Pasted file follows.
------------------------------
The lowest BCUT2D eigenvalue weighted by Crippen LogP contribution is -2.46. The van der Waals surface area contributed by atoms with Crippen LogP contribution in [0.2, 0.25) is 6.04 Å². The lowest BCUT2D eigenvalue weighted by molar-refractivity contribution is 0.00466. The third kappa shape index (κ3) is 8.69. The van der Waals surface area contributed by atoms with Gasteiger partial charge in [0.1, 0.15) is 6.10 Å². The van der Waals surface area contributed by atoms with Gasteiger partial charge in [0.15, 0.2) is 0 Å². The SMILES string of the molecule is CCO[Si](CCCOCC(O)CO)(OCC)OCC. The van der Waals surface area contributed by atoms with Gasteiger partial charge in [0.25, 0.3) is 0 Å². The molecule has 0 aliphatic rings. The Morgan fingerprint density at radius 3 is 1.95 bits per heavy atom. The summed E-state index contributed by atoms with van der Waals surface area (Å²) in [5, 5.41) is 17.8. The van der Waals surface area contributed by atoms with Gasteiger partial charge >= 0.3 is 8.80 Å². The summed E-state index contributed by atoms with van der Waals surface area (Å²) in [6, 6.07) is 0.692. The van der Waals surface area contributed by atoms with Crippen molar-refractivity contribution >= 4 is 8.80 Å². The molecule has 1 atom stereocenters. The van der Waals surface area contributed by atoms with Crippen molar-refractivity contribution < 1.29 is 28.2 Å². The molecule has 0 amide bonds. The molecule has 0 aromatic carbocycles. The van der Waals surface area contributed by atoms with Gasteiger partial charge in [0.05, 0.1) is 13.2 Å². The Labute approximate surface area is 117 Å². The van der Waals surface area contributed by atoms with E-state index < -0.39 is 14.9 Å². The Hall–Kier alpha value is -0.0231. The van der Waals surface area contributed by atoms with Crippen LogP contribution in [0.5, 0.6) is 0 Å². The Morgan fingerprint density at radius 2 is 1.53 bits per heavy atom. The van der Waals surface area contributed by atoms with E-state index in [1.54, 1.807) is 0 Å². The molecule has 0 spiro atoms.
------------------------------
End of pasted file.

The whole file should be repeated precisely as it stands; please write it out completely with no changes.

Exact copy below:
The lowest BCUT2D eigenvalue weighted by Crippen LogP contribution is -2.46. The van der Waals surface area contributed by atoms with Crippen LogP contribution in [0.2, 0.25) is 6.04 Å². The lowest BCUT2D eigenvalue weighted by molar-refractivity contribution is 0.00466. The third kappa shape index (κ3) is 8.69. The van der Waals surface area contributed by atoms with Gasteiger partial charge in [0.1, 0.15) is 6.10 Å². The van der Waals surface area contributed by atoms with Gasteiger partial charge in [0.15, 0.2) is 0 Å². The SMILES string of the molecule is CCO[Si](CCCOCC(O)CO)(OCC)OCC. The van der Waals surface area contributed by atoms with Gasteiger partial charge in [0.25, 0.3) is 0 Å². The molecule has 0 aliphatic rings. The Morgan fingerprint density at radius 3 is 1.95 bits per heavy atom. The summed E-state index contributed by atoms with van der Waals surface area (Å²) in [5, 5.41) is 17.8. The van der Waals surface area contributed by atoms with Gasteiger partial charge >= 0.3 is 8.80 Å². The summed E-state index contributed by atoms with van der Waals surface area (Å²) in [6, 6.07) is 0.692. The van der Waals surface area contributed by atoms with Crippen molar-refractivity contribution >= 4 is 8.80 Å². The molecule has 1 atom stereocenters. The van der Waals surface area contributed by atoms with Crippen molar-refractivity contribution < 1.29 is 28.2 Å². The molecule has 0 amide bonds. The molecule has 0 aromatic carbocycles. The van der Waals surface area contributed by atoms with Gasteiger partial charge in [0.05, 0.1) is 13.2 Å². The Labute approximate surface area is 117 Å². The van der Waals surface area contributed by atoms with E-state index < -0.39 is 14.9 Å². The Hall–Kier alpha value is -0.0231. The van der Waals surface area contributed by atoms with Crippen LogP contribution in [0.5, 0.6) is 0 Å². The Morgan fingerprint density at radius 2 is 1.53 bits per heavy atom. The van der Waals surface area contributed by atoms with E-state index in [1.54, 1.807) is 0 Å². The molecule has 0 spiro atoms.